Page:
Judge Ketanji Brown Jackson, the first Black woman nominated to serve on the Supreme Court, came under intense questioning Tuesday and Wednesday at her confirmation hearings from some Republicans who accused her of being too lenient as a trial judge imposing sentences in child pornography cases, according to the USA Today.
The Senate confirmation hearings for Supreme Court have exposed a pattern:
Whether as a lawyer, sentencing commissioner, or judge, she has disregarded the warnings or recommendations of prosecutors and investigators while advocating or easing the punishment not just for drug dealers but also for child porn offenders and even accused terrorists.
She said: “If we keep them in jail for the extra 36 months, or whatever, they’re going to recidivate at the same rate as if we released them early.”
Jackson argues courts should have empathy for all people, no matter how egregious their behavior, and look to rehabilitate them and not just “lock them up and throw away the key.”
In a specific case, the Supreme Court continued to cast Judge Ketanji Brown Jackson as lenient in her sentencing of child pornography, most of the Democratic pushback focused on data showing it is a standard judicial practice to sentence child pornography defendants who do not actually produce images to sentences shorter than the government recommendations.
Missouri Sen. Josh Hawley focused on a 2013 case — the United States v. Hawkins. It involved an 18-year-old boy who uploaded child pornography to YouTube and possessed child pornography that involved children as young as 8 years old. His collection included hours of images of children performing sex acts.
While prosecutors recommended Hawkins receive two years in prison, Jackson sentenced him to three months, with other probationary measures.
“I am questioning your discretion and your judgment… that’s exactly what I’m doing,” Hawley said. “I’m questioning how you used your discretion in these cases.
Jackson said she takes a number of factors into consideration when considering a sentence, including the federal guidelines, requests from prosecution and the defense, the background of the person who is convicted, probation recommendations, the circumstances of the offense, and the stories of victims. She said her sentencing practices are in line with other judges across the country.
“You are questioning whether or not I take them seriously, or whether I have some reason to handle them in a different way than my peers or in a different way than other cases and I assure you that I do not. If you were to look at the greater body of, not only my more than 100 sentences, but also the sentences of other judges in my district and nationwide, you would see a very similar exercise of attempting to do what it is that judges do.”
Jackson said each time she is sentencing someone convicted of possessing or distributing child pornography, she makes it a point to highlight the victims. She mentioned adults who can’t have normal relationships and those who go into prostitution or fall into drug use. She mentioned someone who wrote to her saying she can no longer leave her house because she thinks everyone she meets will have seen her pictures on the internet.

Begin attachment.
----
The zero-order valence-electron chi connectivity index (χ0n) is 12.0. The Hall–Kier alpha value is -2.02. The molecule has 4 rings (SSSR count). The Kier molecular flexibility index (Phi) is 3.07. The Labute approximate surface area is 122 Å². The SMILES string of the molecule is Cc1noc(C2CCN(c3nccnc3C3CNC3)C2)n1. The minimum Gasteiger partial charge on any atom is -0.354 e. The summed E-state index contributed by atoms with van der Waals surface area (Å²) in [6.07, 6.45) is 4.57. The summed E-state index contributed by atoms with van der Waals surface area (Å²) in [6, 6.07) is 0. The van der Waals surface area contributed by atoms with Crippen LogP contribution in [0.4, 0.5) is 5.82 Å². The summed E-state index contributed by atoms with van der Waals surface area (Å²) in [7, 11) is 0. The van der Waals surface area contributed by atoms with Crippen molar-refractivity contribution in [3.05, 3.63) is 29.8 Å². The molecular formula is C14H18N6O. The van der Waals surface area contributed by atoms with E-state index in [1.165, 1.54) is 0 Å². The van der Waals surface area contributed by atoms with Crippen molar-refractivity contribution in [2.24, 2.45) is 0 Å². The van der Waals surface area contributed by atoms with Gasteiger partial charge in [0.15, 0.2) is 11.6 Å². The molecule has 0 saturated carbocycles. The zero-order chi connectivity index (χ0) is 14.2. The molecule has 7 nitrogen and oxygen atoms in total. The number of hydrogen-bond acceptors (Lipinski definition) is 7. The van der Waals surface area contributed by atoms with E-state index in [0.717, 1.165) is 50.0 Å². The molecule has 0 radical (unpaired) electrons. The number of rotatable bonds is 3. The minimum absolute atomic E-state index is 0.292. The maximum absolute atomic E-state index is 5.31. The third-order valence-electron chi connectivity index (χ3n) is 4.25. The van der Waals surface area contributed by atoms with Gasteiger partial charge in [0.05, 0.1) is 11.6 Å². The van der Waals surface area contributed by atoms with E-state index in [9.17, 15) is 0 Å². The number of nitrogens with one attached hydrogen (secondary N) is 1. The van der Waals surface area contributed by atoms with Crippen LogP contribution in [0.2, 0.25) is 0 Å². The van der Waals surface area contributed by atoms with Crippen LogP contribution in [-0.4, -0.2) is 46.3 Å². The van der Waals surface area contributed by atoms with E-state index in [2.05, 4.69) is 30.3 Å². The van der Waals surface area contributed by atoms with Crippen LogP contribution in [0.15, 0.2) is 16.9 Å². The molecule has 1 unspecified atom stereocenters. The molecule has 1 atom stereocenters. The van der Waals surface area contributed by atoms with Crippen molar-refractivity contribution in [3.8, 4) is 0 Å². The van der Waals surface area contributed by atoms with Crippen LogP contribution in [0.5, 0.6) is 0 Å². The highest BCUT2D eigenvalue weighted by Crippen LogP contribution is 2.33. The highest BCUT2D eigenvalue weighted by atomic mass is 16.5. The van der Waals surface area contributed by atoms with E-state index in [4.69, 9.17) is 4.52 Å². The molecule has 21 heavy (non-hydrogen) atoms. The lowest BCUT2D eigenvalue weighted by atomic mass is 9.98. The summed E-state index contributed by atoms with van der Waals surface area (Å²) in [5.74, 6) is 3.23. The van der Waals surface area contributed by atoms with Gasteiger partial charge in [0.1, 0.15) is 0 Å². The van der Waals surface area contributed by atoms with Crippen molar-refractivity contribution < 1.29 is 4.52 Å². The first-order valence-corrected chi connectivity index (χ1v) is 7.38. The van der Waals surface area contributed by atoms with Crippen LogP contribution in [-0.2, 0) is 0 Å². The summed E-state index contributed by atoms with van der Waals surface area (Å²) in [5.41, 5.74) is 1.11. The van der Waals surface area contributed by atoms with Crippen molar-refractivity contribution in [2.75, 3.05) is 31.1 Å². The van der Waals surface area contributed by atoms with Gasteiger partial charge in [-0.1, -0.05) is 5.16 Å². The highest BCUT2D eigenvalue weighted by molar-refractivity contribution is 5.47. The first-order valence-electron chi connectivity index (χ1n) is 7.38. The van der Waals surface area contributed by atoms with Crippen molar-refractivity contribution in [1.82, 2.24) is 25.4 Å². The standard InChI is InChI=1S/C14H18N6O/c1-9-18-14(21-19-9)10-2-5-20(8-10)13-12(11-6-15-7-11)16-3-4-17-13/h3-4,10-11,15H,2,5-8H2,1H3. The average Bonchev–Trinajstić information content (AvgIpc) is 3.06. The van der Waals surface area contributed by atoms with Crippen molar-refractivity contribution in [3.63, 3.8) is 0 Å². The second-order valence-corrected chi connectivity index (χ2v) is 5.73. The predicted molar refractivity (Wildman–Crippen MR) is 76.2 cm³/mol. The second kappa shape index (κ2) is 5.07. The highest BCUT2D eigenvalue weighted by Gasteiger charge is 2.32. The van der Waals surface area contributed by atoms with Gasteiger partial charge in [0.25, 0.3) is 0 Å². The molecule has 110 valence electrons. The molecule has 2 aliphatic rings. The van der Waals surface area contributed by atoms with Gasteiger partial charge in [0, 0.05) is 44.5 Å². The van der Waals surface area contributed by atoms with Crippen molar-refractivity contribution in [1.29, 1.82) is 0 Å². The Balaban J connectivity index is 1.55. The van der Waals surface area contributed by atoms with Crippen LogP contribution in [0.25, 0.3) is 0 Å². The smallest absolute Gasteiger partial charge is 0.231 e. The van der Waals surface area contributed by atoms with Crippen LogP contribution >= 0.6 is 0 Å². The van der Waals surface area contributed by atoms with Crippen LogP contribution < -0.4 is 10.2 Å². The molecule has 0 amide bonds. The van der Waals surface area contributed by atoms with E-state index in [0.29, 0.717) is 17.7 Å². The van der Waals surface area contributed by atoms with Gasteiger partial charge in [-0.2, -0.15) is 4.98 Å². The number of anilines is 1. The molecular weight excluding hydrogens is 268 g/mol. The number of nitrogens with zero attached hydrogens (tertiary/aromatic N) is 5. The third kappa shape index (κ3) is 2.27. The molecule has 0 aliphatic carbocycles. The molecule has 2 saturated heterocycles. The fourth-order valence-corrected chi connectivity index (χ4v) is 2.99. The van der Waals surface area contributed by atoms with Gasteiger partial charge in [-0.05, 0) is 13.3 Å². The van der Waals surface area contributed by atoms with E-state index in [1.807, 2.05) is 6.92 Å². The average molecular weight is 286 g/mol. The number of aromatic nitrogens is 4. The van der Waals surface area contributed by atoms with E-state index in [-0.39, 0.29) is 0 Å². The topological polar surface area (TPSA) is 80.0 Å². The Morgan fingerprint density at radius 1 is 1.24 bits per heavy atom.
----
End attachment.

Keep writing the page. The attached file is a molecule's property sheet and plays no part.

“I tell that story to every child porn defendant as a part of my sentencings so that they understand what they have done,” Jackson said. “I say to them that there is only a market for this kind of material because there are lookers, that you are contributing to child sex abuse. Then I impose a significant sentence and all of the additional restraints that are available in the law.”
In a report by Real Clear Investigations:
More Than 31,000 Drug-Traffickers Granted Early Release
While guiding the sentencing commission, Jackson didn’t just resist federal prosecutors’ warnings that granting crack dealers early release would merely put them back in action faster. She also ignored their advice to exclude from eligibility those with firearms in their records. In the end, she sided with NAACP official Hilary O. Shelton, who called crack sentences “racially discriminatory” and demanded the commission “correct this injustice.”
“People of color are being put in prison at much higher rates than their Caucasian counterparts,” Shelton asserted, testifying before the commission alongside Rose.
But Jackson wasn’t satisified with releasing only inmates locked up for dealing crack. In 2014, she helped push a proposal to slash sentencing guidelines for the full array of drug offenses. Several months later, the commission voted to let such inmates apply for the sweeping reductions retroactively — a move that sped the release of tens of thousands more prisoners. Since drug felons make up roughly half the federal prison population, it was arguably the most consequential decision the panel has made in its 38-year history.
All told, more than 31,000 drug-traffickers were granted early release, and most are now back on the streets. Studies show many of them are career criminals whose drug crimes involved guns — like Jackson’s own uncle, Thomas Brown Jr., whose life prison sentence she helped get commuted around the same time.
Jackson assured the public that judges wouldn’t just dump prisoners into communities without first assessing their risk on a case-by-case basis. “Each drug offender is going to have to be evaluated individually in order to determine whether or not, as a result of dangerousness or otherwise, his or her sentence should be reduced,” she said on NPR in July 2014.
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